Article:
Imágenes de páginas



(B) not be construed to include any area situated


outside of the District of Columbia boundary as it ex


isted immediately prior to the date of the enactment of


this Act, nor be construed to include any portion of the


Anacostia Park situated east of the northern side of the


Eleventh Street Bridge, or any portion of the Rock

[blocks in formation]


H. R. 325

A Bill to provide for the admission of the State of

New Columbia into the Union



Short Title - "New Columbia Admission Act."
- Sets forth declaration that the State of New

Columbia is a State of the United States and
is admitted into the Union on an equal basis
with all other States.
The declaration is conditioned upon the
President of the United States issuing a
proclamation (provided for in Section 7(0)(1)
of this Act) finding that the voters in the
District of Columbia have adopted the follow-
ing propositions (found in Section 7(c)(1) of
this Act):

(A) That New Columbia shall be admitted

into the Union.

(B) That the Boundaries as described in

this Act shall be the boundaries of
the State of New Columbia.

(C) That the provisions of this Act are

fully consented to by the people of
New Columbia.


[ocr errors]

- Provides that the constitution of New Columbia

shall always be Republican in form and not
repugnant to the Constitution of the United



[ocr errors]

Establishes the boundaries of New Columbia
as consisting of the territory and waters of
the District of Columbia, including the
District Building, but excluding the National
Capital Service Area (the National Capital

Service Area is described in Section 16).
- Provides that New Columbia surrenders all

right and title to lands not granted to the
State and preserves existing claims against
the United States. Further provides that New
Columbia may not impose taxes on property of
the United States and preserves the annual
federal payment to the state as established
in Section 502 of the District of Columbia
Self-Government and Governmental Reorganization
Act (Public Law 93-198).


Page 2



Provides for the retention of all right and
title by New Columbia of all property within
the boundaries of New Columbia and not set
aside for use of the United States. Property
set aside for use by the United States shall
remain the property of the United States,
except that five years after the date of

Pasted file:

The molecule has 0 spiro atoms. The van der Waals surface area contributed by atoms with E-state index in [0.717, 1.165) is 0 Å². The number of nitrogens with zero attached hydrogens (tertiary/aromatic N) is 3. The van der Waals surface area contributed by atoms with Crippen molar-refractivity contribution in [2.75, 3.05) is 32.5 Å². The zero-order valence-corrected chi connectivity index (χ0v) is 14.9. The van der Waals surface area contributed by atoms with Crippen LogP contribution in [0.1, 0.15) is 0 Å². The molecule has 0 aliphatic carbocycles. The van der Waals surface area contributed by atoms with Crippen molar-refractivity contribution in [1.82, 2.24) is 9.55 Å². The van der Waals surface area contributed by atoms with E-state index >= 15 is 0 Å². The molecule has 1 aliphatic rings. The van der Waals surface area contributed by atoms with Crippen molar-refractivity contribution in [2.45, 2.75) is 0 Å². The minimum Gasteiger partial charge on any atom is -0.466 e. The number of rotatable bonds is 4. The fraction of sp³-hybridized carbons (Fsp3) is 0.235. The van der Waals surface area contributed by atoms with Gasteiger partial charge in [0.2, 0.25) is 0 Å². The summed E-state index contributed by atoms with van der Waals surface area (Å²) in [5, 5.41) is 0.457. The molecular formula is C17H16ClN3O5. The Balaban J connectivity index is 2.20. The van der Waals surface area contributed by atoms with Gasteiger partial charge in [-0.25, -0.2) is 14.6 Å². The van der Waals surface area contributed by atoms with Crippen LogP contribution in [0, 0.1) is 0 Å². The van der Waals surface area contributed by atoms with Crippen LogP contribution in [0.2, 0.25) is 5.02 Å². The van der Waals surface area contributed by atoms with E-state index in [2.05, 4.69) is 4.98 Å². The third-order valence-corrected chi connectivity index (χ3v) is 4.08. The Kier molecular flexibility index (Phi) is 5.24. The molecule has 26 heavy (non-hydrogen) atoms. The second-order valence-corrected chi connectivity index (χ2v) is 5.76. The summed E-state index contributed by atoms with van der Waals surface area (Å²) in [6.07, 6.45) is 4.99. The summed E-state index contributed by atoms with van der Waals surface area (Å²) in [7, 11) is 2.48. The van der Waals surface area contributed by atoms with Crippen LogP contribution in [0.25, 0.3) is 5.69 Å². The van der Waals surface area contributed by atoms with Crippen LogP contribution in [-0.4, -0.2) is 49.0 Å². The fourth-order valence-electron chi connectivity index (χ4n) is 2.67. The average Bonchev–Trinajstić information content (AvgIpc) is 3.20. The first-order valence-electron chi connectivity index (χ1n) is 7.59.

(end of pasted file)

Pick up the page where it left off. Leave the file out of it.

admission of New Columbia each Federal agency
having control over property retained by the
United States must determine if it is needed,
and if it is not needed, it shall be conveyed
to New Columbia.


Establishes the election procedures for all
State elective offices and for two Senators
and one Representative in Congress. Not more
than sixty days after enactment of this Act,
the President must certify its enactment to
the Mayor and not more than thirty days after
the President's certification, the Mayor must
issue a proclamation for the elections.
The Mayor's proclamation shall provide for
both a primary and general election. The two
senatorial offices must be seperately
identified so that no person may be a candidate
for both. The constitution of New Columbia will
govern the elections.
The Mayor must also issue a proclamation (which
may be a part of the proclamation for elections)
submitting to the voters for adoption or
rejection, certain propositions (detailed in
Section 2 of this Outline). If the propositions
are adopted, the constitution of New columbia
will be deemed amended accordingly. If the
propositions are rejected, this Act is no longer
Until New Columbia is admitted into the Union,
officials of the District of Columbia will retain
their authority. Once admitted, non-elected
officials will continue to function under the
government of New Columbia.
The Governor of New Columbia certifies the
election of Senators and the Representative, and
these officials will serve in the Congress on the
same basis as Senators and Representatives from
the other states.

rage J



Provides for the election of one member of
the United States House of Representatives
from New Columbia until the next
reapportionment and increases the membership
in the House by one on an interim basis.



All laws of the District of Columbia will
remain in effect upon admission of New
Columbia into the Union, unless modified
by this Act or the constitution of New
Columbia. All laws of the United States
will be of the same force and effect as in
any other state.
All civil suits and criminal prosecutions